He's won three Cy Young Awards. He's been runner up twice, finished third another time, and fifth in 2016. The only reason he finished that low in '16 is that 40% of his season was wiped out by injury. He would have easily won his fourth Cy Young had he not gotten hurt. His ERA + was 237, and he had a 15.64:1 K:BB ratio, whiffing 172 batters in 149 innings, while walking 11. His WHIP was 0.725. He was 12-4 with a 1.69 ERA.

He's led the league in ERA five times in the last seven seasons, and his 1.69 ERA would have challenged Zack Greinke (1.66) had he finished the year for another ERA title in '16.

The last five seasons, Kershaw's ERA is 1.95. We're looking at one of the greatest pitchers in the modern era.
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  #25  
Old 01-10-2018, 07:38 AM
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Quote:
Originally Posted by the 'stache View Post
Jose Altuve?

He's a great player, don't get me wrong. But he's played a little over six seasons. Way, way too premature to mention him in a discussion about shoe ins.



...and then there's Mike Trout!


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  #26  
Old 01-10-2018, 09:09 AM
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Mike Trout is doing things only Bonds has done. He has no peer and I don't see a clear connection between what people see in Mike Trout and what people see in Jose Altuve.
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  #27  
Old 01-10-2018, 09:26 AM
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Quote:
Originally Posted by rats60 View Post
2 people don't think Pujols is a Hofer?
I didnt vote for Pujols. The question is whether he is a shoo in not whether he is a HOFer. There are enough rumors about him and PED use, there might be some writers who feel he should wait like Piazza had too.
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  #28  
Old 01-10-2018, 09:52 AM
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Bill since you want to discount as atypical Beltre's 2004, what do his Seattle numbers look like if you don't include 2009? Quite a bit better, I expect.
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  #29  
Old 01-10-2018, 11:53 AM
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Trout has won two MVPs, has been runner up three times, and finished fourth this year. Had he not missed nearly fifty games, he would have won the MVP, not Altuve. Trout hit .306, scored 92 runs in 114 games, had 25 doubles, 33 home runs, 79 RBI, walked 94 times, stole 22 bases in 26 tries, and slashed .442 OBP/.629 SLG/1.071, all of which led the AL. His OPS was 114 points higher than Altuve's. Altuve had a great year. He had an 8.3 WAR and a 164 OPS +. Trout had a 6.7 WAR and a 187 OPS +. He'd have had about a 10.0 WAR...as a center fielder.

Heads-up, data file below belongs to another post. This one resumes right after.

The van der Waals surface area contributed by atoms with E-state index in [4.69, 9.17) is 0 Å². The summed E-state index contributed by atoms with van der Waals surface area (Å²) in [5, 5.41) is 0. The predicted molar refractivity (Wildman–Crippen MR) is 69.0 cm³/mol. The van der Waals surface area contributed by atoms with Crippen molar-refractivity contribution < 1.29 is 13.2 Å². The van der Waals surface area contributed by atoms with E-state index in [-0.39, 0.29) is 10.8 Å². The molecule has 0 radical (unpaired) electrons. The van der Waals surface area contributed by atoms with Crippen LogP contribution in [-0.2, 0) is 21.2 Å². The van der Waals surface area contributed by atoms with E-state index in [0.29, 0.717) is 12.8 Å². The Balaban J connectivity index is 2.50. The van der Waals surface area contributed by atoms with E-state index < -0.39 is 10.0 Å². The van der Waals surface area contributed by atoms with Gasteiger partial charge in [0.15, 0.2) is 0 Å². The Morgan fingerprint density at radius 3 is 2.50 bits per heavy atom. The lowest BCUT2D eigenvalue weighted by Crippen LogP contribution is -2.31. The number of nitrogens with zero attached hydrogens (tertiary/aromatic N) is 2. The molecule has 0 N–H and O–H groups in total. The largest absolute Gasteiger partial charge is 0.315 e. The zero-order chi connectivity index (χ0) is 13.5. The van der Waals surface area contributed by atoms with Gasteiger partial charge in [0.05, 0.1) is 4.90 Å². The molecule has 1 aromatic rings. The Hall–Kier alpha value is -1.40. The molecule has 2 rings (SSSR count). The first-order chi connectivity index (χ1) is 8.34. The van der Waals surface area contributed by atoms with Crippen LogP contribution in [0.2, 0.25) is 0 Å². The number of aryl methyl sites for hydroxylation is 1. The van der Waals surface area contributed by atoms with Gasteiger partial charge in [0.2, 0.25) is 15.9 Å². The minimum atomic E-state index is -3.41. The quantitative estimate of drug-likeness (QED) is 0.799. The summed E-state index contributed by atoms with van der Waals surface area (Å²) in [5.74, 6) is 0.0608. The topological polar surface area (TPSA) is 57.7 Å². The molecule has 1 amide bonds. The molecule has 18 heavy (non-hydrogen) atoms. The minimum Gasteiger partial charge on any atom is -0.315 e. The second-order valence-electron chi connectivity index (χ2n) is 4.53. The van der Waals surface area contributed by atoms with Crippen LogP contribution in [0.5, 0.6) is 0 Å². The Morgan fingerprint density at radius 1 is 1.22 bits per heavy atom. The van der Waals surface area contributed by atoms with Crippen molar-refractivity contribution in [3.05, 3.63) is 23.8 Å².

As great as Altuve is, there's no comparison. In 982 career games, Altuve has 29.6 WAR. In 925 games, Trout has 55.2 WAR.

Trout is an all-time great. Put it this way. After seven seasons, Mickey Mantle had a 174 OPS +. Trout's at the same point is 172. Mantle's WAR was 52.2. Trout bests him.

That should tell you how brilliant Trout is.

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...and then there's Mike Trout!


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  #30  
Old 01-10-2018, 12:08 PM
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Excluding his dismal 2009 season, Beltre's OPS + in Seattle, between 2005 and 2008, is 105. 5% above league average. Over the same four year period, Raul Ibanez had a 121 OPS.

Beltre's '05-'08 slash line is .319 OBP/.454 SLG/.773 OPS.
The AL average slash line from '05-'08 is .344 OBP/.433 SLG/.777 OPS.

Before going to Boston, when he had that career 105 OPS +, Beltre had had 7,455 plate appearances. How do we overlook that mediocrity for so long? Mike Trout has had 4,065 plate appearances in his career. Take how long Trout has played, (nearly) double it, and that's how long Adrian Beltre was a fringe league average hitter.

I can't overlook that. There is no logical way to explain how Beltre turned into a star after playing so long. That seems to happen to guys that go to Boston. David Ortiz was lousy in Minnesota. He had a career 108 OPS +, though he only had 1,908 career plate appearances. But he goes to Boston, and suddenly, he's got a 140 OPS +. And not banging countless shots off of, and over the Green Monster. Ortiz was a left handed pull hitter. The Monster is in left field.



Quote:
Originally Posted by Peter_Spaeth View Post
Bill since you want to discount as atypical Beltre's 2004, what do his Seattle numbers look like if you don't include 2009? Quite a bit better, I expect.